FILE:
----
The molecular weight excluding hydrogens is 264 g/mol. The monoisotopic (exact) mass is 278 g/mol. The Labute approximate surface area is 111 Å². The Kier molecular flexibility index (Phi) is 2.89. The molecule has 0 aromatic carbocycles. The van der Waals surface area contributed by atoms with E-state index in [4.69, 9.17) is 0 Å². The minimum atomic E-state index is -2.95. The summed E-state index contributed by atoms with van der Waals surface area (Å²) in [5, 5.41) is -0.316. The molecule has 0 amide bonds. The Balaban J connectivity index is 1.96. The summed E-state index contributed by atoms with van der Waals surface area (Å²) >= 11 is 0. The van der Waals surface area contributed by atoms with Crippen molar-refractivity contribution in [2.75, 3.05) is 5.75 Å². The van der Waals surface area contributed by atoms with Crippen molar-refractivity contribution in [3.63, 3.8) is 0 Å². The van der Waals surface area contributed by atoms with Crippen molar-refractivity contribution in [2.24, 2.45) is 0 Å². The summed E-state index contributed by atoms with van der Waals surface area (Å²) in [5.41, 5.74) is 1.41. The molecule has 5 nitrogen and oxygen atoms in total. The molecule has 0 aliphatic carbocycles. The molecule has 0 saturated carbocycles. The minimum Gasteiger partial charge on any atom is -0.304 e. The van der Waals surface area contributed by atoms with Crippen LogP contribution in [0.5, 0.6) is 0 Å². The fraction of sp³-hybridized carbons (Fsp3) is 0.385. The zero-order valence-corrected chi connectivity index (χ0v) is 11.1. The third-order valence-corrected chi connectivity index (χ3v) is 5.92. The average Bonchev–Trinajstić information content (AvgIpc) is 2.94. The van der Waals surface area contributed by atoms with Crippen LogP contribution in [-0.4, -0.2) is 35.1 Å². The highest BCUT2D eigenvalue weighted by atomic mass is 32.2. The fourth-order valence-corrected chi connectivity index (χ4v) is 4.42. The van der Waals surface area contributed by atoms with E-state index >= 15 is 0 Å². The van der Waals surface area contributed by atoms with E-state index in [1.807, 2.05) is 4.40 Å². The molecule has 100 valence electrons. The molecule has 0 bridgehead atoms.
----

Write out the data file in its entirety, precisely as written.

The molecular weight excluding hydrogens is 264 g/mol. The monoisotopic (exact) mass is 278 g/mol. The Labute approximate surface area is 111 Å². The Kier molecular flexibility index (Phi) is 2.89. The molecule has 0 aromatic carbocycles. The van der Waals surface area contributed by atoms with E-state index in [4.69, 9.17) is 0 Å². The minimum atomic E-state index is -2.95. The summed E-state index contributed by atoms with van der Waals surface area (Å²) in [5, 5.41) is -0.316. The molecule has 0 amide bonds. The Balaban J connectivity index is 1.96. The summed E-state index contributed by atoms with van der Waals surface area (Å²) >= 11 is 0. The van der Waals surface area contributed by atoms with Crippen molar-refractivity contribution in [2.75, 3.05) is 5.75 Å². The van der Waals surface area contributed by atoms with Crippen molar-refractivity contribution in [3.63, 3.8) is 0 Å². The van der Waals surface area contributed by atoms with Crippen molar-refractivity contribution in [2.24, 2.45) is 0 Å². The summed E-state index contributed by atoms with van der Waals surface area (Å²) in [5.41, 5.74) is 1.41. The molecule has 5 nitrogen and oxygen atoms in total. The molecule has 0 aliphatic carbocycles. The molecule has 0 saturated carbocycles. The minimum Gasteiger partial charge on any atom is -0.304 e. The van der Waals surface area contributed by atoms with Crippen LogP contribution in [0.5, 0.6) is 0 Å². The fraction of sp³-hybridized carbons (Fsp3) is 0.385. The zero-order valence-corrected chi connectivity index (χ0v) is 11.1. The third-order valence-corrected chi connectivity index (χ3v) is 5.92. The average Bonchev–Trinajstić information content (AvgIpc) is 2.94. The van der Waals surface area contributed by atoms with Crippen LogP contribution in [-0.4, -0.2) is 35.1 Å². The highest BCUT2D eigenvalue weighted by atomic mass is 32.2. The fourth-order valence-corrected chi connectivity index (χ4v) is 4.42. The van der Waals surface area contributed by atoms with E-state index >= 15 is 0 Å². The van der Waals surface area contributed by atoms with E-state index in [1.807, 2.05) is 4.40 Å². The molecule has 100 valence electrons. The molecule has 0 bridgehead atoms.